Featured Article 29 May 2012

May 28th 2012
John Holden
The Irish Times

Although academia and business sit at opposite ends of the professional spectrum, in TCD’s CRANN, they are joining forces through many shared goals, not least the commercial potential of the many projects in development, writes JOHN HOLDEN

BLUE-SKY RESEARCH is what most academics do best. When time and financial pressures are brought to bear upon a research project, however, some differences in approach and attitude must apply.

Likewise, industry collaborators working with universities must adapt to a different kind of work ethic. The question is, how do people coming from such different backgrounds work in harmony?

The Trinity Centre for Research on Adaptive Nanostructures and Nano devices (CRANN) was formed “to harness the cross-disciplinary nanoscience research of individual principal investigators to deliver world-leading research outputs and to enable CRANN researchers to address key industry challenges”.

CRANN works with a mix of multinational and local firms and like many of the research centres across the country has recorded a steady stream of successful indigenous spin-outs.

“We are engaged in long-term research programmes, but a significant amount of our projects are 100 per cent funded and industry-directed,” explains Diarmuid O’Brien, the centre’s executive director.

“There’s probably a 50/50 split. A lot of blue-sky research is contextualised by an end-impact, though. It might be further away, but at the beginning of a project, there’s a sense of where that research is going.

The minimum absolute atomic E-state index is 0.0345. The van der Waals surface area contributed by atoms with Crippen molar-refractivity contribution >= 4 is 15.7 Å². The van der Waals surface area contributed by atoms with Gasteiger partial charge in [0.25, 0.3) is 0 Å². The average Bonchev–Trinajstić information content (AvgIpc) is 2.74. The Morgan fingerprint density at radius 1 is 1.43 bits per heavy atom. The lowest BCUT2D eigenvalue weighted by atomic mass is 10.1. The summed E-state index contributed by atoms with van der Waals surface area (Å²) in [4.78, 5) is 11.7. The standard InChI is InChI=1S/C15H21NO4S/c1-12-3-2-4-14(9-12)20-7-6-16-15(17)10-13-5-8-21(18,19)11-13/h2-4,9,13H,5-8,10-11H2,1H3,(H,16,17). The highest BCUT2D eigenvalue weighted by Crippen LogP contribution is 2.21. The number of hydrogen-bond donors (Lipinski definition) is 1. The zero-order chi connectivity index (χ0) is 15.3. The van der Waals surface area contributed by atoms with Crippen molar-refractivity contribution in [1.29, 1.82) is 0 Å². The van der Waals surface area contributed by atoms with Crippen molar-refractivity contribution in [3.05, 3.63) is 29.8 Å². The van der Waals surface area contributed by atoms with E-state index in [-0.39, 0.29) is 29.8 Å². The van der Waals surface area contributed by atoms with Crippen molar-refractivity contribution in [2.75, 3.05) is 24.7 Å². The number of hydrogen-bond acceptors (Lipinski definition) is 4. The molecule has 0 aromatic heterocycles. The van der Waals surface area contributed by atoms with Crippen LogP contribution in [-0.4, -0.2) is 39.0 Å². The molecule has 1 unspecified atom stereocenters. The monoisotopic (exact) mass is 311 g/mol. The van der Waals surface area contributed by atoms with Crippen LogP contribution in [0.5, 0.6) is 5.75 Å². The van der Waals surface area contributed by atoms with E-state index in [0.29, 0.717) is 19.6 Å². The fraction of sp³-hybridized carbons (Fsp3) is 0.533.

“Having both kinds of work taking place under the same roof creates a general culture where researchers must contextualise their research within the framework of real commercial opportunities. The 12 full-time researchers working on the ground are in a cultural environment where they must think about commercialisation.”

At the same time, staff from industry partners also work out of CRANN. “Their work is reviewed and paid for by industry,” says Dr O’Brien. “Each company wants something different out of the engagement – with various outputs expected from specific research programmes – and they get rewarded financially for their success. They don’t behave like academics.”

Its principal investigator Prof Graham Cross, was central in the success of Adama Innovations – a diamond-based nanofabrication manufacturer. “Adama came from blue-sky research,” he says. “There was a discovery made, which was popularised through the normal academic channels. Then I and other CRANN executives realised how much the potential was to connect it commercially. With a little help from Enterprise Ireland, we talked to the investment community and finally put things together.

“This is my first business venture,” Cross adds. “I’m very much enjoying the process. It has been a vast learning experience or me. I have had to learn the language of entrepreneurship. That’s one of the biggest challenges – adjusting and finding ways to accommodate both ways of thinking. For me, it’s really been about moving over to the businessperson’s style of thinking: meeting the bottom line.

“It’s a challenging time in nano technology. It is quite analogous to the microelectronics industry in the 1950s and 1960s. There’s lots of interesting commercially viable research going on. Everyone knows it’s going to be important.